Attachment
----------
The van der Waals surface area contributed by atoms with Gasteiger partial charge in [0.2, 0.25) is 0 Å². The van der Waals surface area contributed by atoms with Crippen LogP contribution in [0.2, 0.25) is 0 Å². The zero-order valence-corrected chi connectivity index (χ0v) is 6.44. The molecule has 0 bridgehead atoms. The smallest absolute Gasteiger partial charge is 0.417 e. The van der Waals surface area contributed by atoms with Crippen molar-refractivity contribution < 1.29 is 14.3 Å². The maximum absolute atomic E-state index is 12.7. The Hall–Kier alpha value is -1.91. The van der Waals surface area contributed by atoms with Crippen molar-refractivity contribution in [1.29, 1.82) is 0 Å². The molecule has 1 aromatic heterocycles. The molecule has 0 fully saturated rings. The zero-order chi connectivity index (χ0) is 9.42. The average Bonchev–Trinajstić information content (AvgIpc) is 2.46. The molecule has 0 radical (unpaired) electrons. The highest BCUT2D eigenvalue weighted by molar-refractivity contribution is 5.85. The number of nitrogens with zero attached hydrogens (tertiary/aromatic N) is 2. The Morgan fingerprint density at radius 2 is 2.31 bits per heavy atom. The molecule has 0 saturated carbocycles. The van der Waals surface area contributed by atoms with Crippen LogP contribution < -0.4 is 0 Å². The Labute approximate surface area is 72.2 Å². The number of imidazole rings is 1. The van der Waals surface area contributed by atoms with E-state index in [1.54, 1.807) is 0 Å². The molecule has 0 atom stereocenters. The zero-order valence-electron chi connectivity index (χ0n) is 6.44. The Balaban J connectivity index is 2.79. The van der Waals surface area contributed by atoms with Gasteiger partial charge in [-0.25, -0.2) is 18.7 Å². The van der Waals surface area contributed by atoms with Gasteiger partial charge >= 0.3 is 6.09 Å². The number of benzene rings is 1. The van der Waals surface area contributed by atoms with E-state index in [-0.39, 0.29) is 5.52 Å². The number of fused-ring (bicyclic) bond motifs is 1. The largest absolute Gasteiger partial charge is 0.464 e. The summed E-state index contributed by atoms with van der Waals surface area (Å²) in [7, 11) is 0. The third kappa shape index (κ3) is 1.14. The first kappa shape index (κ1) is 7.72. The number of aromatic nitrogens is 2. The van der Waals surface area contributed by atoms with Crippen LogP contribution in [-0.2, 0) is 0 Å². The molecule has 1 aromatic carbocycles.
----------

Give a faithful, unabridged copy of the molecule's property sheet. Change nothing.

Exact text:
The van der Waals surface area contributed by atoms with Gasteiger partial charge in [0.2, 0.25) is 0 Å². The van der Waals surface area contributed by atoms with Crippen LogP contribution in [0.2, 0.25) is 0 Å². The zero-order valence-corrected chi connectivity index (χ0v) is 6.44. The molecule has 0 bridgehead atoms. The smallest absolute Gasteiger partial charge is 0.417 e. The van der Waals surface area contributed by atoms with Crippen molar-refractivity contribution < 1.29 is 14.3 Å². The maximum absolute atomic E-state index is 12.7. The Hall–Kier alpha value is -1.91. The van der Waals surface area contributed by atoms with Crippen molar-refractivity contribution in [1.29, 1.82) is 0 Å². The molecule has 1 aromatic heterocycles. The molecule has 0 fully saturated rings. The zero-order chi connectivity index (χ0) is 9.42. The average Bonchev–Trinajstić information content (AvgIpc) is 2.46. The molecule has 0 radical (unpaired) electrons. The highest BCUT2D eigenvalue weighted by molar-refractivity contribution is 5.85. The number of nitrogens with zero attached hydrogens (tertiary/aromatic N) is 2. The Morgan fingerprint density at radius 2 is 2.31 bits per heavy atom. The molecule has 0 saturated carbocycles. The van der Waals surface area contributed by atoms with Crippen LogP contribution < -0.4 is 0 Å². The Labute approximate surface area is 72.2 Å². The number of imidazole rings is 1. The van der Waals surface area contributed by atoms with E-state index in [1.54, 1.807) is 0 Å². The molecule has 0 atom stereocenters. The zero-order valence-electron chi connectivity index (χ0n) is 6.44. The Balaban J connectivity index is 2.79. The van der Waals surface area contributed by atoms with Gasteiger partial charge in [-0.25, -0.2) is 18.7 Å². The van der Waals surface area contributed by atoms with Gasteiger partial charge >= 0.3 is 6.09 Å². The number of benzene rings is 1. The van der Waals surface area contributed by atoms with E-state index in [-0.39, 0.29) is 5.52 Å². The number of fused-ring (bicyclic) bond motifs is 1. The largest absolute Gasteiger partial charge is 0.464 e. The summed E-state index contributed by atoms with van der Waals surface area (Å²) in [7, 11) is 0. The third kappa shape index (κ3) is 1.14. The first kappa shape index (κ1) is 7.72. The number of aromatic nitrogens is 2. The van der Waals surface area contributed by atoms with Crippen LogP contribution in [-0.2, 0) is 0 Å². The molecule has 1 aromatic carbocycles.